One Move to Lose Weight,
and Look Better in Shorts
An efficient jump rope workout that works your legs and boosts your coordination.
The deltoids. Your shoulder muscles. They're small and often overlooked, but they're impactful. Just look at some of Hollywood's leading men—they don't have to be stacked, but almost all of them have decently developed delts. That's because working your shoulders broadens out your frame, which visually slims your waist and carves out that coveted V-shape. And since you've likely never properly pushed your shoulders like this, you'll notice muscle gains much quicker than anywhere else on your body.
This works the front of your shoulders, as well as your pecs. Keep the weights low and the reps high to maintain form and see results.
Stand straight holding a dumbbell in each hand in front of your thighs, with an overhand grip.
Raise the left dumbbell out and upwards, keeping your elbow slightly bent, until your arm is a little above parallel to the floor.
Slowly lower the dumbbell to the start position and repeat with your other arm.
This move is named for its inventor—Mr. Universe, the Terminator himself, Arnold Schwarzenegger. The rotating motion at the end of this exercise hits more than the standard press to fill out that V-shape.
Grab dumbbells with an underhanded grip and elbows flexed, palms facing in towards your chest with dumbbells at or slightly below shoulder level.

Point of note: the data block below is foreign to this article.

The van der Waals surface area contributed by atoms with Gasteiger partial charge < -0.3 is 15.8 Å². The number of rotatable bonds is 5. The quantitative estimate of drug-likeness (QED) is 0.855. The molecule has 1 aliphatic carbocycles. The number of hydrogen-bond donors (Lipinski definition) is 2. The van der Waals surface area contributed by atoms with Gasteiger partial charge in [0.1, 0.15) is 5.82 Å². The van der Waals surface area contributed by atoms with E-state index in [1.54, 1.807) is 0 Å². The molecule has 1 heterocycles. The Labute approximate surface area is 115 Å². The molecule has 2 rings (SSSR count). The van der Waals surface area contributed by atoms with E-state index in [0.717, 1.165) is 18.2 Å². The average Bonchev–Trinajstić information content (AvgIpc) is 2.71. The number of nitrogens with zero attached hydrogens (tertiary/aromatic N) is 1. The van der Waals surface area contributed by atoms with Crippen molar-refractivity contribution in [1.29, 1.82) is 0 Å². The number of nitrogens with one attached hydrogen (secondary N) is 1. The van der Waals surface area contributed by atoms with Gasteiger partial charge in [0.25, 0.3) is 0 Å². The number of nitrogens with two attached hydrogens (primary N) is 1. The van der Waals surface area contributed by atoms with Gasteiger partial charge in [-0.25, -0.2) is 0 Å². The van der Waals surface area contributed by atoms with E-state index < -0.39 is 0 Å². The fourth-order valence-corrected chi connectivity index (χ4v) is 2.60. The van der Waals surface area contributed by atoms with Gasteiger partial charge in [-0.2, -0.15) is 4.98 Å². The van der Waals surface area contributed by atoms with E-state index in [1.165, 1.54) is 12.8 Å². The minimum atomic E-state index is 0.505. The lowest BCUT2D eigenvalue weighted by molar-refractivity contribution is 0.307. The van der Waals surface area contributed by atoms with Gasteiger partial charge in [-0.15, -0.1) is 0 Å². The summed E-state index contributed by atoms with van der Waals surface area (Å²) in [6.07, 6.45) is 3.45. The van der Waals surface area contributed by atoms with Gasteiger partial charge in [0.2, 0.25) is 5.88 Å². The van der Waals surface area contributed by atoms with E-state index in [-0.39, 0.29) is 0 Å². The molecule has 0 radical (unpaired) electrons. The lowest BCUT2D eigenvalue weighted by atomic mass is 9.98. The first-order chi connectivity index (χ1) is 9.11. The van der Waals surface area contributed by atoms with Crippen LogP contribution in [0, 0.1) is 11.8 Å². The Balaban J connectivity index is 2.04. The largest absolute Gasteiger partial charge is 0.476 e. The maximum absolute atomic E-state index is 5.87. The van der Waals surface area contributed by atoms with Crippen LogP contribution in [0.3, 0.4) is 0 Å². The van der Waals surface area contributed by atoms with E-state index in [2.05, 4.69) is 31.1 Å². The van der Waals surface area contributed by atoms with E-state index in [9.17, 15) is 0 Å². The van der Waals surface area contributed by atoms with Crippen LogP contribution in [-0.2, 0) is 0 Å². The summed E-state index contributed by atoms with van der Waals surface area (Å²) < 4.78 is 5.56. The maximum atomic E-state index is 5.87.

Raise overhead while rotating shoulders (turning thumbs inward). At the middle stage of the exercise, elbows should be at shoulder level and forming right angles with palms facing each other. At the top, palms are facing forward with elbows nearly locked. Lower back down along the same path.
This variation on the more standard lateral raise will hit you where it hurts, working both your shoulders and back. Lying on the bench lets you focus more on the movement and less on stabilizing.
Lie face down on an incline bench set at 45 degrees. Hold a dumbbell in each hand below you, palms facing each other.
Keeping your arms slightly bent at the elbow, pull back with your shoulder blades until your upper arms are parallel with the floor. Then return to the start.
The name deltoids comes from the Greek letter Delta, which is a triangle. The name refers to the triangular shape of the shoulder muscle.